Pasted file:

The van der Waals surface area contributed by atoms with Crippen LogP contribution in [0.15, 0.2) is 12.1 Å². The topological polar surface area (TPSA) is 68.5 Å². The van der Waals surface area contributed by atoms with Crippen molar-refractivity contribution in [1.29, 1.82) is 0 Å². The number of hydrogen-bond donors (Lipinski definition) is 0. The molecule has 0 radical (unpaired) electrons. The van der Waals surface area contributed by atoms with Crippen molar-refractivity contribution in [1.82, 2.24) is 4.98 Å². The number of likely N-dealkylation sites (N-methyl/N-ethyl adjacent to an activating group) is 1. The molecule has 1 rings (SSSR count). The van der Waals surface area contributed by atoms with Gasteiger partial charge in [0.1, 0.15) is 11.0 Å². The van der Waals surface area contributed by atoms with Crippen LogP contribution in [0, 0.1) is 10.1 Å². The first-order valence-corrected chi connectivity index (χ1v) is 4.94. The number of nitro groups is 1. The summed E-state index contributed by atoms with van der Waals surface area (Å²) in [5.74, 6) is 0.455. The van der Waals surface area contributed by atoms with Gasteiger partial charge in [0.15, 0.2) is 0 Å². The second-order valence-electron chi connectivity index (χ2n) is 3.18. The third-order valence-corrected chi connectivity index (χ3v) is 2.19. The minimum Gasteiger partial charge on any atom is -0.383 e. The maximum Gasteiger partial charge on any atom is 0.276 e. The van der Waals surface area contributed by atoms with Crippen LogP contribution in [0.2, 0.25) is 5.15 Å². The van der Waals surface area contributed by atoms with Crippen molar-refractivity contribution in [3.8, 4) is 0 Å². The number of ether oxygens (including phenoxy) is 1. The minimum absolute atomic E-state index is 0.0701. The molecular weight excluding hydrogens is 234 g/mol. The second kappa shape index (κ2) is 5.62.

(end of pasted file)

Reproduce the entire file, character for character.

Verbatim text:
The van der Waals surface area contributed by atoms with Crippen LogP contribution in [0.15, 0.2) is 12.1 Å². The topological polar surface area (TPSA) is 68.5 Å². The van der Waals surface area contributed by atoms with Crippen molar-refractivity contribution in [1.29, 1.82) is 0 Å². The number of hydrogen-bond donors (Lipinski definition) is 0. The molecule has 0 radical (unpaired) electrons. The van der Waals surface area contributed by atoms with Crippen molar-refractivity contribution in [1.82, 2.24) is 4.98 Å². The number of likely N-dealkylation sites (N-methyl/N-ethyl adjacent to an activating group) is 1. The molecule has 1 rings (SSSR count). The van der Waals surface area contributed by atoms with Gasteiger partial charge in [0.1, 0.15) is 11.0 Å². The van der Waals surface area contributed by atoms with Crippen LogP contribution in [0, 0.1) is 10.1 Å². The first-order valence-corrected chi connectivity index (χ1v) is 4.94. The number of nitro groups is 1. The summed E-state index contributed by atoms with van der Waals surface area (Å²) in [5.74, 6) is 0.455. The van der Waals surface area contributed by atoms with Gasteiger partial charge in [0.15, 0.2) is 0 Å². The second-order valence-electron chi connectivity index (χ2n) is 3.18. The third-order valence-corrected chi connectivity index (χ3v) is 2.19. The minimum Gasteiger partial charge on any atom is -0.383 e. The maximum Gasteiger partial charge on any atom is 0.276 e. The van der Waals surface area contributed by atoms with Crippen LogP contribution in [0.2, 0.25) is 5.15 Å². The van der Waals surface area contributed by atoms with Crippen molar-refractivity contribution in [3.8, 4) is 0 Å². The number of ether oxygens (including phenoxy) is 1. The minimum absolute atomic E-state index is 0.0701. The molecular weight excluding hydrogens is 234 g/mol. The second kappa shape index (κ2) is 5.62.